Blogger Steven Carr said...

The point is that Paul refuses to define a resurrection as a flesh and bones body walking around on two legs. He spurns every chance to say that, even when you would expect him to.



The Paul who does say that is the fake Paul of 3 Corinthians. The real Paul never does.



In fact, none of the early creeds have a resurrected Jesus walking the earth.



Paul says, very clearly so that even a dunderhead like me can understand, ‘The last Adam became a life-giving spirit’.



A spirit, by definition, does not have a flesh and blood body , which can walk around on two legs.



Of course, I do doubt Bible stories that I’ve heard.



That is why I am not a recent convert to Christianity, unlike the churches in Thessalonika and Corinth, who converted to Christianity and still worried that the dead were lost, because nobody had told them that dead , decaying corpses rise again. They probably agreed with 1 Peter that ‘All flesh is grass’, and so were worried about their dead comrades. I’m sure Lazarus could have put them straight…..



Paul writes as though people are idiots for thinking the idea of a dead, decaying corpse rising again was even relevant to a resurrection. He tells them that that goes into the ground dies, and that the body that will be is not the body that is planted.

As for dictionary definitions, Paul hardly uses them.

What is the dictionary definition of 'circumcision'? Why does Paul use the phrase 'circumcision of the heart'?

11:07 AM  
Blogger CJD said...

Um, let's see:

1) Wrong. Especially when "resurrected" by defintion means "in the body."

2) That's nice.

3) Don't know what creeds you're speaking of.

4)–5) The word there is "life-giving pneumatikos" not psychikos, which is the very word a Greek reader would have expected to see if he was being led toward a contrast between a physical and non-physical resurrection.

A life indwelt by the Spirit of God is the general gist there (versus an ordinary human life). Even a dunderhead can see that.

6) Folks in Thessaloniki and Corinth worried about the dead because of what they thought should have already taken place hadn't yet (i.e., the return of the king and, therefore, no death). Talk about straight-jacketing the text to make it say exactly what you want (I'm rolling my eyes at you, Steven).

7) Paul writes to tell them it's not a matter of mere resuscitation. What is corruptible and dead will be made incorruptible and given new life, which necessarily implies an overarching continuity between the two, even while there are certain discontinuities between them.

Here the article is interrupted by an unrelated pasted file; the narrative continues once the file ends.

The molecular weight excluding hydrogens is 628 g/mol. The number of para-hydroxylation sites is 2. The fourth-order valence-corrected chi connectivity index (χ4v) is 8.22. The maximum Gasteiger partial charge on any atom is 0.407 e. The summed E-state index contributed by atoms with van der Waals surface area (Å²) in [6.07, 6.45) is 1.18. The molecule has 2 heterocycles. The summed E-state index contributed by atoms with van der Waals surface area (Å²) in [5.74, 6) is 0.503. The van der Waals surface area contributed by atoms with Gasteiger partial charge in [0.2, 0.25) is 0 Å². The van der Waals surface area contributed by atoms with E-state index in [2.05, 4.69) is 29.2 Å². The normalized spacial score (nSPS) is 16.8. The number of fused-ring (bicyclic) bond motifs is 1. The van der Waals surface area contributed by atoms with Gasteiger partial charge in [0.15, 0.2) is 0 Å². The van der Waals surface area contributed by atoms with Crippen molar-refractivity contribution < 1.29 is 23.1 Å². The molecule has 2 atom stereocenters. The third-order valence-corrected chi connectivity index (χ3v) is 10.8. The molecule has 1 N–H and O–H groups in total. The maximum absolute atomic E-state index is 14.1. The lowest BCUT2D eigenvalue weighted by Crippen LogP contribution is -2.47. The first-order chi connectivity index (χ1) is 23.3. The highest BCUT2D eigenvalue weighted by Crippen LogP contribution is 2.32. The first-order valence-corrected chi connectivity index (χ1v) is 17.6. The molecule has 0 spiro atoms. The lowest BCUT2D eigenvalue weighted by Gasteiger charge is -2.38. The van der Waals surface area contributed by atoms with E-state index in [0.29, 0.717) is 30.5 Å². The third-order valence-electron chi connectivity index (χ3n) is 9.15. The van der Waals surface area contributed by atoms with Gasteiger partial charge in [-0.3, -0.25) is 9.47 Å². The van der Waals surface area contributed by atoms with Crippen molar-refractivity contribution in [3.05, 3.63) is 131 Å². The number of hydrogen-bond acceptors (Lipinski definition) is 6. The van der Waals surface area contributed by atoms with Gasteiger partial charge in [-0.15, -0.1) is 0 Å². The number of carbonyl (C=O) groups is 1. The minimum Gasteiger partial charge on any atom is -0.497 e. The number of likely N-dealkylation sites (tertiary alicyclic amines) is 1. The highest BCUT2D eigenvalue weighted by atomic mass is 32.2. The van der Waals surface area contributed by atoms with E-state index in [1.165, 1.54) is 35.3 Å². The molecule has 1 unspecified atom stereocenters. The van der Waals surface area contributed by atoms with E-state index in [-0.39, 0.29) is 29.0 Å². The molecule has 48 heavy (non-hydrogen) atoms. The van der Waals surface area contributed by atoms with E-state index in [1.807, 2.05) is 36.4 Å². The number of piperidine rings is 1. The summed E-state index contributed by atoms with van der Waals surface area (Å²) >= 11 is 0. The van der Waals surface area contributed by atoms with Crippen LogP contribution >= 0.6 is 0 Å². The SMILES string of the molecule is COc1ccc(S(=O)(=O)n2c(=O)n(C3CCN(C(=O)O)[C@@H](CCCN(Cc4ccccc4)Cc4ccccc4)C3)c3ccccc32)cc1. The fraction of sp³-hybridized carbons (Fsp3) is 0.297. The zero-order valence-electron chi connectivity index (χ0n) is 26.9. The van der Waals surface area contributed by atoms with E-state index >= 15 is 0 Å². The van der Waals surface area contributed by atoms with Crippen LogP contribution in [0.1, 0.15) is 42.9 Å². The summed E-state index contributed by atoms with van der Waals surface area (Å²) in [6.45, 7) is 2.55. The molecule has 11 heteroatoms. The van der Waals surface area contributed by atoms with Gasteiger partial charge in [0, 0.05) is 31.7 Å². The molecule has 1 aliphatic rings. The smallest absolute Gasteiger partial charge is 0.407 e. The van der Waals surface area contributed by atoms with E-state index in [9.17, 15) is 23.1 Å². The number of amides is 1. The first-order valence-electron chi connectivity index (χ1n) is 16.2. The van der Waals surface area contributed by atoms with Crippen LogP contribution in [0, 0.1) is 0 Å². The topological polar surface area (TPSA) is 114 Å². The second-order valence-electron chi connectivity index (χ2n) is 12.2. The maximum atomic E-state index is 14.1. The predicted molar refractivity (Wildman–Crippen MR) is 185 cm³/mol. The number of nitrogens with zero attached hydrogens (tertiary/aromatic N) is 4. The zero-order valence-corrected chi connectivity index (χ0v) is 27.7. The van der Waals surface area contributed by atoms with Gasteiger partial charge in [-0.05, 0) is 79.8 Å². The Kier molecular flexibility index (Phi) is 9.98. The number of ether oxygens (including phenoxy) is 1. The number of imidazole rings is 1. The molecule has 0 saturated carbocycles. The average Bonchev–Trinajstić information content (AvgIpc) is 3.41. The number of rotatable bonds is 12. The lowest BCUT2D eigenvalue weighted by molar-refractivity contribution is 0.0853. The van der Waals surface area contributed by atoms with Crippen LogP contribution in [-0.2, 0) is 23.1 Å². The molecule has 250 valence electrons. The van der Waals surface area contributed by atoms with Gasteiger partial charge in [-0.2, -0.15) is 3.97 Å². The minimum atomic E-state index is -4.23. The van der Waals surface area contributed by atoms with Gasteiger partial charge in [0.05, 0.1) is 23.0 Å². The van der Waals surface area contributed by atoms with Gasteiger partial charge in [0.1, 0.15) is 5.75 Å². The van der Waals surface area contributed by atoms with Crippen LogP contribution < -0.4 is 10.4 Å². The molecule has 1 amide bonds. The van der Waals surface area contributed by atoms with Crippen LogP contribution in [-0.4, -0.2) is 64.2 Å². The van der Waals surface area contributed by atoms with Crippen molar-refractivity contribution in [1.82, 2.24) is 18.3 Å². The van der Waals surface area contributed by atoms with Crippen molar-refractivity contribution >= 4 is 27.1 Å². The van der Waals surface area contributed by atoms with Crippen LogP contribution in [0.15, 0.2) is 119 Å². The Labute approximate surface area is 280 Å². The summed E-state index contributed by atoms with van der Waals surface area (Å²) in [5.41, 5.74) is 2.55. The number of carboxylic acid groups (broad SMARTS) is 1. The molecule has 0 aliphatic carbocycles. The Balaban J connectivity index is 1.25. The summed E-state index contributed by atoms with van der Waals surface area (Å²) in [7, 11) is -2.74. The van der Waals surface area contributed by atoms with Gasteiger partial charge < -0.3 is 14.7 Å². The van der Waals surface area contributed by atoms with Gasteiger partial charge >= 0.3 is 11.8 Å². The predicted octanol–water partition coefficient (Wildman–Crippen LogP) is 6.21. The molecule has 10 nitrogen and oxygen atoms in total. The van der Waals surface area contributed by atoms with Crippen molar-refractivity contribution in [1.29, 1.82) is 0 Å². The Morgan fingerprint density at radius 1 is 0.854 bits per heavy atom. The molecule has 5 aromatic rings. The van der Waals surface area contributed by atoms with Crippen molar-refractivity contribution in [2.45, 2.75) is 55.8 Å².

8) Paul uses "cirmucision of the heart" for the very same reason his ancient forebears did: "Circumcise therefore the foreskin of your heart, and be no longer stubborn" (Deut. 10:16).

That goes for you too, Steven.

11:03 AM  
Blogger Steven Carr said...

CJD continues to peddle the claim that Jesus was God Incarnate before the resurrection, and was only 'indwelt by the Holy Spirit' after the resurrection.

How can somebody be God made flesh and still not be indwelt by the Holy Spirit?

And 'the last Adam became a life-giving spirit' is not a claim that Jesus received the Holy Spirit at resurrection, not by any standards of twisting words.

The OT does use circumcision of the heart, yet circumcision is apparently defined as nothing to do with the heart.

CJD has merely proved that Jews did not take everything as literally as he does.

And , once again, CJD rewrites the Bible. Paul does not say that what is corruptible will be 'made' incorruptible.

He says that it will be 'swallowed up'.

The word means consumed to the last drop, devoured. When you drink water, you do not make the water anything. You swallow the water, and it is no longer visible.

Can anybody really say that when Jesus was resurrected, what had previously been mortal about (his flesh, bones, wounds) had been 'swallowed up', so thatno more of it remained?

10:49 PM  
Blogger David Wilkerson said...

I'm with Steven on the nature of the resurrection for the most part here. Look at Luke 24:37-39. 'Spirit' clearly means non-physical ghost-like apparition. Luke denies Jesus is a spirit and instead uses the word 'flesh' to describe him, the very word Paul rules out.

In 2 Cor 5, Paul calls the body a tent in which we live. While we are in the body we are away from the Lord. He still envisions some sort of new house, but it's not the old one.

For what it's worth, 1 Cor 5:5, envisions an immoral man having his flesh destroyed so his spirit can be saved in the last day. Perhaps yet another indication about the irrelevant fate of the body.

1 Corinthians 6:13 'food' and 'stomach' are for each other but God will destroy both. Eating is not forseen in the resurrected body. And yet Luke again goes out of his way in chapter 24:42-43 to have the risen Jesus eating fish.